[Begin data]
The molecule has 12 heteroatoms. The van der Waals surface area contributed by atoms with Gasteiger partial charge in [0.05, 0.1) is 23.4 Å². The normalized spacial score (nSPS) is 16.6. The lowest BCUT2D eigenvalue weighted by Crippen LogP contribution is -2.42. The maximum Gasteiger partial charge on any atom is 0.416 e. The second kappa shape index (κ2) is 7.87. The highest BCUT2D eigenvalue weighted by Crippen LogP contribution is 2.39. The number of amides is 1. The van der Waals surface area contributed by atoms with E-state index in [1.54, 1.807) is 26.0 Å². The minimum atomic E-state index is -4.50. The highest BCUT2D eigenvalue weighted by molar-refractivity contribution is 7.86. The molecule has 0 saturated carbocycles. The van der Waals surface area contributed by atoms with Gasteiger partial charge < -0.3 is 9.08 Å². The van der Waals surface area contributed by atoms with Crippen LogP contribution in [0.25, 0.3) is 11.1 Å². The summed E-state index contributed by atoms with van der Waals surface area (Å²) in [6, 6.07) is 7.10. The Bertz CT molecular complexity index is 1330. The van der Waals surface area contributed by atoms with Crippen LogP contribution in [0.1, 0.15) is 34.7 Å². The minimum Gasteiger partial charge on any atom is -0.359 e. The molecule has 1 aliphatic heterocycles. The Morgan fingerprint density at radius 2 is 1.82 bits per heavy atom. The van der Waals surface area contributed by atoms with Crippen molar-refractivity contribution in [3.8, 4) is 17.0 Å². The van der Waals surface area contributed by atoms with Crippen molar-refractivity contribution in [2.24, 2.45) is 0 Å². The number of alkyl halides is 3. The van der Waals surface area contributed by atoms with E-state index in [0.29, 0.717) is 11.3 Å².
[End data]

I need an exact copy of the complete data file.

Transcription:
The molecule has 12 heteroatoms. The van der Waals surface area contributed by atoms with Gasteiger partial charge in [0.05, 0.1) is 23.4 Å². The normalized spacial score (nSPS) is 16.6. The lowest BCUT2D eigenvalue weighted by Crippen LogP contribution is -2.42. The maximum Gasteiger partial charge on any atom is 0.416 e. The second kappa shape index (κ2) is 7.87. The highest BCUT2D eigenvalue weighted by Crippen LogP contribution is 2.39. The number of amides is 1. The van der Waals surface area contributed by atoms with E-state index in [1.54, 1.807) is 26.0 Å². The minimum atomic E-state index is -4.50. The highest BCUT2D eigenvalue weighted by molar-refractivity contribution is 7.86. The molecule has 0 saturated carbocycles. The van der Waals surface area contributed by atoms with Gasteiger partial charge < -0.3 is 9.08 Å². The van der Waals surface area contributed by atoms with Crippen LogP contribution in [0.25, 0.3) is 11.1 Å². The summed E-state index contributed by atoms with van der Waals surface area (Å²) in [6, 6.07) is 7.10. The Bertz CT molecular complexity index is 1330. The van der Waals surface area contributed by atoms with Crippen LogP contribution in [0.1, 0.15) is 34.7 Å². The minimum Gasteiger partial charge on any atom is -0.359 e. The molecule has 1 aliphatic heterocycles. The Morgan fingerprint density at radius 2 is 1.82 bits per heavy atom. The van der Waals surface area contributed by atoms with Crippen molar-refractivity contribution in [3.8, 4) is 17.0 Å². The van der Waals surface area contributed by atoms with Crippen molar-refractivity contribution in [2.24, 2.45) is 0 Å². The number of alkyl halides is 3. The van der Waals surface area contributed by atoms with E-state index in [0.29, 0.717) is 11.3 Å².